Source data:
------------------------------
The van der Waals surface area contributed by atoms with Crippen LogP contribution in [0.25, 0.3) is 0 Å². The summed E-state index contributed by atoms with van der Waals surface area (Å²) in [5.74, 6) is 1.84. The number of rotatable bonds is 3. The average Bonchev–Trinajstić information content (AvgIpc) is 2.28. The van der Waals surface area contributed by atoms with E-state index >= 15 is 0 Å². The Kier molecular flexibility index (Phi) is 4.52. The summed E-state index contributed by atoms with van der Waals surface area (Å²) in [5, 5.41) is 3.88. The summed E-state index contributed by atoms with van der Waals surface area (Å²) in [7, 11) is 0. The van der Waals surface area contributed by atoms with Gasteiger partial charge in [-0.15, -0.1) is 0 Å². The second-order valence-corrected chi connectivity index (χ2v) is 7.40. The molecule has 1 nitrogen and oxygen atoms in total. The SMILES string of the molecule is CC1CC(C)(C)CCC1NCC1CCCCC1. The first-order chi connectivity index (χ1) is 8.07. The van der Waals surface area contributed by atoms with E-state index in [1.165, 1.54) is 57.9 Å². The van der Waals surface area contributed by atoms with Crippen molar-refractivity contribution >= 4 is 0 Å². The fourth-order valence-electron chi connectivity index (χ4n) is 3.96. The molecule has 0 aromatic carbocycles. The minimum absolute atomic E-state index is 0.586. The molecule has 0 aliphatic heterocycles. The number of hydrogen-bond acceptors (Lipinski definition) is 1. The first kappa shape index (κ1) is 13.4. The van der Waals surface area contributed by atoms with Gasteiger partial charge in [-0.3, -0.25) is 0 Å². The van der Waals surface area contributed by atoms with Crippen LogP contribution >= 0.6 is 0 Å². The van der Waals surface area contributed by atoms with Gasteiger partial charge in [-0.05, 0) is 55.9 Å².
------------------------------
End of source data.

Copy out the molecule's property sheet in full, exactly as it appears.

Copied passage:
The van der Waals surface area contributed by atoms with Crippen LogP contribution in [0.25, 0.3) is 0 Å². The summed E-state index contributed by atoms with van der Waals surface area (Å²) in [5.74, 6) is 1.84. The number of rotatable bonds is 3. The average Bonchev–Trinajstić information content (AvgIpc) is 2.28. The van der Waals surface area contributed by atoms with E-state index >= 15 is 0 Å². The Kier molecular flexibility index (Phi) is 4.52. The summed E-state index contributed by atoms with van der Waals surface area (Å²) in [5, 5.41) is 3.88. The summed E-state index contributed by atoms with van der Waals surface area (Å²) in [7, 11) is 0. The van der Waals surface area contributed by atoms with Gasteiger partial charge in [-0.15, -0.1) is 0 Å². The second-order valence-corrected chi connectivity index (χ2v) is 7.40. The molecule has 1 nitrogen and oxygen atoms in total. The SMILES string of the molecule is CC1CC(C)(C)CCC1NCC1CCCCC1. The first-order chi connectivity index (χ1) is 8.07. The van der Waals surface area contributed by atoms with E-state index in [1.165, 1.54) is 57.9 Å². The van der Waals surface area contributed by atoms with Crippen molar-refractivity contribution >= 4 is 0 Å². The fourth-order valence-electron chi connectivity index (χ4n) is 3.96. The molecule has 0 aromatic carbocycles. The minimum absolute atomic E-state index is 0.586. The molecule has 0 aliphatic heterocycles. The number of hydrogen-bond acceptors (Lipinski definition) is 1. The first kappa shape index (κ1) is 13.4. The van der Waals surface area contributed by atoms with Gasteiger partial charge in [-0.3, -0.25) is 0 Å². The van der Waals surface area contributed by atoms with Crippen LogP contribution >= 0.6 is 0 Å². The van der Waals surface area contributed by atoms with Gasteiger partial charge in [-0.05, 0) is 55.9 Å².